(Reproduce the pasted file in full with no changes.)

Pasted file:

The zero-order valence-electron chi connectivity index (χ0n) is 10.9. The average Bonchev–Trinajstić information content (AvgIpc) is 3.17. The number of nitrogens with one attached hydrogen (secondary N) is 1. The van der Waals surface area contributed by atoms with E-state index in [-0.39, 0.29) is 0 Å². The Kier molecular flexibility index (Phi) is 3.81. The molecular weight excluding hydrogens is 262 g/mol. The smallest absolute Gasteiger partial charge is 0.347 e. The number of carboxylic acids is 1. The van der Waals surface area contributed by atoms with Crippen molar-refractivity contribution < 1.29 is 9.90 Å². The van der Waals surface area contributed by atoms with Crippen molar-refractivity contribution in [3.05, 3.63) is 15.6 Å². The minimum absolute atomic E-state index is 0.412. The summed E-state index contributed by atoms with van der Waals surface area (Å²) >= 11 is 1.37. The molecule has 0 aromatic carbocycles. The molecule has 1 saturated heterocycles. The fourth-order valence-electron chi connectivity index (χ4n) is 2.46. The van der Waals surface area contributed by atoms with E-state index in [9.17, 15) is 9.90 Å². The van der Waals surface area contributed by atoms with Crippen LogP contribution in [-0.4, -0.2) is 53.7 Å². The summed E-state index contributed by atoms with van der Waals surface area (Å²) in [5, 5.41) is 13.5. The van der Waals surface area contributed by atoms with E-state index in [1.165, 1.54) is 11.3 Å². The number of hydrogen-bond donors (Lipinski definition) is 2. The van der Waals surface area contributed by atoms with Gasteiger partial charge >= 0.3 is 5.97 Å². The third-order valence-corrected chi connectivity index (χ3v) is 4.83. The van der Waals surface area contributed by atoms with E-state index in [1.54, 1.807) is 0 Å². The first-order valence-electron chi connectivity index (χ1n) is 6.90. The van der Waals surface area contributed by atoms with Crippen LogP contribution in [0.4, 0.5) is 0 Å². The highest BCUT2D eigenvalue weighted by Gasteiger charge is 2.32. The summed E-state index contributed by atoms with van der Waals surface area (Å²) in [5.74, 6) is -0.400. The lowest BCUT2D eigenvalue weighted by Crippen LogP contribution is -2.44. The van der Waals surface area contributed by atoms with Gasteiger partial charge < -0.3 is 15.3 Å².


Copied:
The zero-order valence-electron chi connectivity index (χ0n) is 10.9. The average Bonchev–Trinajstić information content (AvgIpc) is 3.17. The number of nitrogens with one attached hydrogen (secondary N) is 1. The van der Waals surface area contributed by atoms with E-state index in [-0.39, 0.29) is 0 Å². The Kier molecular flexibility index (Phi) is 3.81. The molecular weight excluding hydrogens is 262 g/mol. The smallest absolute Gasteiger partial charge is 0.347 e. The number of carboxylic acids is 1. The van der Waals surface area contributed by atoms with Crippen molar-refractivity contribution < 1.29 is 9.90 Å². The van der Waals surface area contributed by atoms with Crippen molar-refractivity contribution in [3.05, 3.63) is 15.6 Å². The minimum absolute atomic E-state index is 0.412. The summed E-state index contributed by atoms with van der Waals surface area (Å²) >= 11 is 1.37. The molecule has 0 aromatic carbocycles. The molecule has 1 saturated heterocycles. The fourth-order valence-electron chi connectivity index (χ4n) is 2.46. The van der Waals surface area contributed by atoms with E-state index in [9.17, 15) is 9.90 Å². The van der Waals surface area contributed by atoms with Crippen LogP contribution in [-0.4, -0.2) is 53.7 Å². The summed E-state index contributed by atoms with van der Waals surface area (Å²) in [5, 5.41) is 13.5. The van der Waals surface area contributed by atoms with E-state index in [1.165, 1.54) is 11.3 Å². The number of hydrogen-bond donors (Lipinski definition) is 2. The van der Waals surface area contributed by atoms with Gasteiger partial charge >= 0.3 is 5.97 Å². The third-order valence-corrected chi connectivity index (χ3v) is 4.83. The van der Waals surface area contributed by atoms with E-state index in [1.54, 1.807) is 0 Å². The first-order valence-electron chi connectivity index (χ1n) is 6.90. The van der Waals surface area contributed by atoms with Crippen LogP contribution in [0.4, 0.5) is 0 Å². The highest BCUT2D eigenvalue weighted by Gasteiger charge is 2.32. The summed E-state index contributed by atoms with van der Waals surface area (Å²) in [5.74, 6) is -0.400. The lowest BCUT2D eigenvalue weighted by Crippen LogP contribution is -2.44. The van der Waals surface area contributed by atoms with Gasteiger partial charge < -0.3 is 15.3 Å².